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Original Article

Evaluating the perception of Mycosis Fungoides patients about their disease before and after educating them

Author Affiliation(s)

Abstract

BACKGROUND:Patient-held beliefs are important for disease management and few studies have evaluated illness perception of Mycosis Fungoides (MF) patients. Here, we aimed to determine the effect of educating MF patients on their perception of their disease.


METHODS:Patients with diagnosed MF were asked to fill the Illness Perception Questionnaire-Revised (IPQ-R) once before education and once 3 months later.


RESULTS:Fifty-five patients, 41 men and 14 women, with a mean age of 45.5 ± 13.9 years were enrolled. Regarding the main etiologic factor, most patients cited anxiety (91%). After education, the most significant changed belief on disease etiology was immune system dysfunction and the change was twenty-six percent which was observed more in patients with higher educational levels, shorter disease duration, and lower MF stages. Regarding the most prevalent clinical manifestations, the majority of patients mentioned erythema (86%). After education, the greatest change in symptom perception was related to lymphadenopathy (32%) which was significantly associated with less disease duration and those treated with phototherapy. Before education, the mean perception score about the disease chronicity was 23.67 ± 3.549 that increased to 27.71 ± 1.66 (p-value <0.001). This change was more observed in men (p-value=0.03), those with less disease duration, and those treated with phototherapy.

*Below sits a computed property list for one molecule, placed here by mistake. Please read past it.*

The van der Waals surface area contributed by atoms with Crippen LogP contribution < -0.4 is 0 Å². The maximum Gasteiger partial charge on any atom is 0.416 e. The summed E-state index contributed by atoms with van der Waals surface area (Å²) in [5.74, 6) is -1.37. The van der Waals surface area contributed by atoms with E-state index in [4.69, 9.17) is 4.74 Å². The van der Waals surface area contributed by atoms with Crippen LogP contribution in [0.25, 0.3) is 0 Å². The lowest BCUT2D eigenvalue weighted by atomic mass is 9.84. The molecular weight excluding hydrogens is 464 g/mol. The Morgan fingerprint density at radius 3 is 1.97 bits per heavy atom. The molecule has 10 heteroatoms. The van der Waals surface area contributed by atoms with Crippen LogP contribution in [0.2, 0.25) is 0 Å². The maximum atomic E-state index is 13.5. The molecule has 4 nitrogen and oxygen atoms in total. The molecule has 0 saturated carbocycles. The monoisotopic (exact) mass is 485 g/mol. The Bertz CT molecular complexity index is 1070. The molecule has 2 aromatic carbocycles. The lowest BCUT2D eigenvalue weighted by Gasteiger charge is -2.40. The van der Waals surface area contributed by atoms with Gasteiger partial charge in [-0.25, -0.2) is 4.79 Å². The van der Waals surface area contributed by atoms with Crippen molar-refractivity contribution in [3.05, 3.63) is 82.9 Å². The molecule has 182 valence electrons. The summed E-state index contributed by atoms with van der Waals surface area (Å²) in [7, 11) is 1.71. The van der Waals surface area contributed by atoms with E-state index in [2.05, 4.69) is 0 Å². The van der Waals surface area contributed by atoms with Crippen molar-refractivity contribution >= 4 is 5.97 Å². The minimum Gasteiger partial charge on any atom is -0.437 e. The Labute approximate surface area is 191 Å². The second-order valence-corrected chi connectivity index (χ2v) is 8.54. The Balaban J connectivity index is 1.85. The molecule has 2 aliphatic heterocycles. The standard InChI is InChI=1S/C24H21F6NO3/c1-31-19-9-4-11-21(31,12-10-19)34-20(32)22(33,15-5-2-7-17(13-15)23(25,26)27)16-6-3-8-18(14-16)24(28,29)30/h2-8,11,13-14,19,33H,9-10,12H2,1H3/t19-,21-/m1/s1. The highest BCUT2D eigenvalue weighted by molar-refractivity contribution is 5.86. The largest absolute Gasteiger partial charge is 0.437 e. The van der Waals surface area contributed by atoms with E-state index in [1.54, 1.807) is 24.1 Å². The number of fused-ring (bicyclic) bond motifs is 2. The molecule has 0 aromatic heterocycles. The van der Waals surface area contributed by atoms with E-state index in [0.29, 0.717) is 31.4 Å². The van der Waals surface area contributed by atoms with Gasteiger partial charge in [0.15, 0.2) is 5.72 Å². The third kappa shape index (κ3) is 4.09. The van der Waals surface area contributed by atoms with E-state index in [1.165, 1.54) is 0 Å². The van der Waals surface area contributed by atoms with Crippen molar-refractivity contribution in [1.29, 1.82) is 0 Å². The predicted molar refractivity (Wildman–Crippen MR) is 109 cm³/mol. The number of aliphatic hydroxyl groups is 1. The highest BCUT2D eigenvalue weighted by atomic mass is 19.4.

CONCLUSION:Generally, MF patients hold favorable perspectives about their disease and educating them positively improves their illness perception. Patients with higher educational levels and lower stages of the disease showed more significant changes in various aspects of illness perception. Hence, early education is recommended in patients with lower educational levels.

Keywords : Mycosis Fungoides, Illness perception, Illness Perception Questionnaire-Revised, Cutaneous T-cell lymphomas

Introduction